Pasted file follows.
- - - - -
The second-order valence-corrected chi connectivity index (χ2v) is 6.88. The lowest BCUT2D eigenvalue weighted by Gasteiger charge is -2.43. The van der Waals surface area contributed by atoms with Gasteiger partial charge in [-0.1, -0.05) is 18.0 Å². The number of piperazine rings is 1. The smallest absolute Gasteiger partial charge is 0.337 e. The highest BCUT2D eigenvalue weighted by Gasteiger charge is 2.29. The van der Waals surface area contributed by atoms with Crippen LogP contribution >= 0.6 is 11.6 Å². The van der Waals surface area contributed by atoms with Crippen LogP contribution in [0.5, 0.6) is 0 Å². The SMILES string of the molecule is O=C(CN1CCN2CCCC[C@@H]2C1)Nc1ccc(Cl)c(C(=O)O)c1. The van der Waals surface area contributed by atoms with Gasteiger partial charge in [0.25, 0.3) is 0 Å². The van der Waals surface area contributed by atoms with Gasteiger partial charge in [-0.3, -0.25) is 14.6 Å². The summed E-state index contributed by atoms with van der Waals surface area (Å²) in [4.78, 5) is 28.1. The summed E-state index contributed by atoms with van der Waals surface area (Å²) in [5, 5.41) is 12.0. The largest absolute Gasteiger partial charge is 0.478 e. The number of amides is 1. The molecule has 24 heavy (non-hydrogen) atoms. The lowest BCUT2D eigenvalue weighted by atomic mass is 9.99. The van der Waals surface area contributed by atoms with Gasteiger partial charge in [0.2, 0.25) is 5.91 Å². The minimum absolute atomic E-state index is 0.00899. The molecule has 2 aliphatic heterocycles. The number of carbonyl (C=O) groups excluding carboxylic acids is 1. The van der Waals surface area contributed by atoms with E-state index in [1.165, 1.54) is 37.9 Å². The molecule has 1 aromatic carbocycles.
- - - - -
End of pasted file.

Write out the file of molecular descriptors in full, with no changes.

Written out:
The second-order valence-corrected chi connectivity index (χ2v) is 6.88. The lowest BCUT2D eigenvalue weighted by Gasteiger charge is -2.43. The van der Waals surface area contributed by atoms with Gasteiger partial charge in [-0.1, -0.05) is 18.0 Å². The number of piperazine rings is 1. The smallest absolute Gasteiger partial charge is 0.337 e. The highest BCUT2D eigenvalue weighted by Gasteiger charge is 2.29. The van der Waals surface area contributed by atoms with Crippen LogP contribution >= 0.6 is 11.6 Å². The van der Waals surface area contributed by atoms with Crippen LogP contribution in [0.5, 0.6) is 0 Å². The SMILES string of the molecule is O=C(CN1CCN2CCCC[C@@H]2C1)Nc1ccc(Cl)c(C(=O)O)c1. The van der Waals surface area contributed by atoms with Gasteiger partial charge in [0.25, 0.3) is 0 Å². The van der Waals surface area contributed by atoms with Gasteiger partial charge in [-0.3, -0.25) is 14.6 Å². The summed E-state index contributed by atoms with van der Waals surface area (Å²) in [4.78, 5) is 28.1. The summed E-state index contributed by atoms with van der Waals surface area (Å²) in [5, 5.41) is 12.0. The largest absolute Gasteiger partial charge is 0.478 e. The number of amides is 1. The molecule has 24 heavy (non-hydrogen) atoms. The lowest BCUT2D eigenvalue weighted by atomic mass is 9.99. The van der Waals surface area contributed by atoms with Gasteiger partial charge in [0.2, 0.25) is 5.91 Å². The minimum absolute atomic E-state index is 0.00899. The molecule has 2 aliphatic heterocycles. The number of carbonyl (C=O) groups excluding carboxylic acids is 1. The van der Waals surface area contributed by atoms with E-state index in [1.165, 1.54) is 37.9 Å². The molecule has 1 aromatic carbocycles.